34. State and Local Taxes 17. The three most important state and local taxes are the sales tax(21%), property tax(18%), and the stateindividualincome tax(12%). 18. Sales tax – an indirect regressivetax levied on most products. The sales tax is not levied on baby clothing,food, and medicine. The sales tax in PBC is 61/2 percent of every dollar. Only 5 states, Alaska, Delaware, Montana, New Hampshire, and Oregon – do not have a sales tax. On average, a family of four, pays about $800 a year on the sales tax.

  35. STATE AND LOCAL Spending State Expenditures Education Public Welfare Health and Hospitals Highways [.20 a gallon] Public Safety Education 36% Health & Hospitals 8% Public Welfare 25% Highways 8% All Other 18% Public Safety 5%

  36. STATE AND LOCAL Revenues State Revenues Sales and Excise Tax Personal Income Tax Corporate Income Tax Licenses and Others Property Taxes & Other Taxes Sales & Excise Taxes 48% State Personal Income Tax 34% Property Taxes & Other Taxes 5% Corporate Income Tax 7% Licenses & Others 6%

  37. State, City, and County Sales Tax

  38. State Sales Tax

  39. STATE AND LOCAL Revenues Local Revenues Personal & Corporate IncomeTaxes Sales and Excise Taxes Property Taxes Property Taxes 74% Sales & Excise Taxes 16% Personal & Corporate Income Taxes 6% All Other 4%

  40. 19. Property Tax – tax on assets (mainly a tax on land and buildings). These taxes are also on furniture, autos, farm animals, stocks, bonds, and bank accounts. They finance education, police and fire protection. This tax is a regressive one because if two people own separate $100,000 homes, they both pay the same tax. State individual income tax – taxed by either the “graduated” or “flat-rate” Texas is one of 7 states with no state individual income tax. 20. Americans pay about 29 cents of every dollar in taxes. Tax breaks cost $400 billion in lost revenue each year. 21. The OfficeofManagementandBudget(OMB) devises the yearly budget for the president. It is about $2.9 trillion for 2007.

  41. Tax Cheating 22. Tax cheating amounts to about $310 billion a year. Who cheats the most? Self-employedpeople who are in charge of their own taxes like gardeners, carpet layers, who get paid in cash. Others are auto dealers, barbers, telemarketers, restaurant owners, accountants, doctors, and lawyers. Many overstate deductions. Over 60% of corporationspaid zero taxesfrom 1996-2000. Mencheat more than women. In 1987, the IRS began requiring taxpayers to report the SSN of all dependents. The next year 7 millionchildren vanished(9%). People were listing their dogs, cats and birds as dependents. Only about 20% of the disappearing dependents represented children who had been claimed by both parents after a divorce. Informerson tax cheaters can get you 1% of what they collect or 10% if you provide paperwork.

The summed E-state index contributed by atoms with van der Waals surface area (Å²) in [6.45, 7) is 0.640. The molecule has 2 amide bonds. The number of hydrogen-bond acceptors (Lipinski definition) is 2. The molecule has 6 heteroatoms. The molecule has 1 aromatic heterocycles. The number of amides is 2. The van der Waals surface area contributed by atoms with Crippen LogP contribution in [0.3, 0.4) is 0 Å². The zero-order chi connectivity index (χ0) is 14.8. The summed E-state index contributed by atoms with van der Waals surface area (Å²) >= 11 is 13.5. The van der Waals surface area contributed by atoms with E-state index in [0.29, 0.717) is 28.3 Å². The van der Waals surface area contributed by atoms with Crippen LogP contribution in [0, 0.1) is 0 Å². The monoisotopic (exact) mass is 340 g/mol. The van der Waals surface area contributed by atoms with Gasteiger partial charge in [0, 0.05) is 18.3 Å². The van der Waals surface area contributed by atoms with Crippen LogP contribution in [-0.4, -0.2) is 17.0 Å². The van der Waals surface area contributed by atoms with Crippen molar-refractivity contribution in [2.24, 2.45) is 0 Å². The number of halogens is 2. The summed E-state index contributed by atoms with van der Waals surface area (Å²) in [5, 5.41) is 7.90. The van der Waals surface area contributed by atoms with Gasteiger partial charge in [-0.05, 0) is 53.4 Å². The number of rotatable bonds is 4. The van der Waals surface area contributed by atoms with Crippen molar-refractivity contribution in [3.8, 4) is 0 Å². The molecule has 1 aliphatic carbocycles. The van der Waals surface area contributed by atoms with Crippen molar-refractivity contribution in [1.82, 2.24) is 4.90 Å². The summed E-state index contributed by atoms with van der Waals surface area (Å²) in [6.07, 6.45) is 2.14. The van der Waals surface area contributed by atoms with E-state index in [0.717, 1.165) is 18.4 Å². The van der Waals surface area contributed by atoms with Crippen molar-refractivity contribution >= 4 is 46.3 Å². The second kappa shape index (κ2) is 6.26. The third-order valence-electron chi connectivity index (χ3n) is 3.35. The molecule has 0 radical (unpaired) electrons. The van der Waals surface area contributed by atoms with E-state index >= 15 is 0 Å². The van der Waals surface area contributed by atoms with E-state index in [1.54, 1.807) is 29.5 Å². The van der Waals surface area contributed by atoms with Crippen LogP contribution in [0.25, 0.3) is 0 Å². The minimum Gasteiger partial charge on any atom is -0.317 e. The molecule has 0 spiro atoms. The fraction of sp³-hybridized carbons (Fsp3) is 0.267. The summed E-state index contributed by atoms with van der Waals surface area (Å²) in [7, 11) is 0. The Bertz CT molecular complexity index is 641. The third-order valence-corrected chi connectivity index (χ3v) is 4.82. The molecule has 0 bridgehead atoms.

42. 23.Guns[defense]or Butter[social programs]

  43. Deficits, Surpluses, & the Debt 24. Budget Deficit[ G > T] 25. Budget Surplus[ T > G] 26. Causes of budget deficits include: 1.) national emergencies 2.) providing national defense 3.) stabilizing the economy 4.) promotion of economic well-being of citizens. 27.National Debt- total amount of money G owes. 28. Budget deficit– debt during one fiscal year [$162 bil.] The debt totals $9.3 trillion. The interest on the debt will cost $243 billion or 10 cents of each dollar. Most of the Public Debt is held internally.

  44. $9.4 tril. The “Debt” and The “Deficit” Flow ($162 bil.) Reasons for Debt 1. Lack of political will 2. Tax cuts 3. Recessions (transfers) 4. Wartime financing Stock ($9.4 trillion) Attention Deficit Disorder [ADD] Congressmen have trouble focusing attention on the deficit. $9.4

  45. $9.4 Trillion Debt $33,000 Per Capita 3 3, 9, 4 140, The Debt is increasing by $1 million per minute. $1.58 billion per day is being added to the debt.

  46. Annually Balanced Budget • Cyclically Balanced Budget • Functional Finance Three Budget Philosophies

  47. [A. Annually Balanced; B. Cyclically Balanced; C. Functional Finance] Three Budget Philosophies “G” Economy “Earth Orbits Sun” Annually Balanced Budget – each time the earth orbits the sun we should balance the budget. This would put the G in an economic straitjacket as we couldn’t fight recessions with deficit spending. This would be like pouring water on a drowning man. We usedto worship at the alter of a balanced budget prior to the Great Depression. 49 states require this. Balancing the budget during a recession wouldnot be counter-cyclical, but pro-cyclical. Increasing taxes during a recession would worsen the recession. Running asurplus during boomtimes and giving the money back would be inflationary.

  48. Inflation “Raise taxes” 2. Cyclically Balanced Budget Tax Cuts Raise Taxes Recession “Tax cut” “Balanced” “DeficitSpending” Cyclically Balanced Budget – run deficits during recessions & surpluses during expansionsso the budget is balanced not each year but over the course of the business cycle. Economic wisdom tells us we should have deficits in lean years and surpluses in fat years. There is nothing “sacred about 12 months asan accounting period.” The government could conduct counter-cyclical fiscal policy and balance its budget over a period of years. The basic problem of this philosophy is that fluctuations are not usually symmetrical enough to ensure that the surplus will offset the deficit.

  49. 3. Functional Finance U.S. Economy “Balance the economy, not the budget.” Functional Finance – balance the economy not the budget. The annual or cyclically balanced budget is of secondary importance. The important thing is to provide for non-inflationary, FE & ensure the economy produces its potential GDP. If there are chronic deficitsor surpluses, so be it. Deficits are minor problems, compared to inflation or recessions.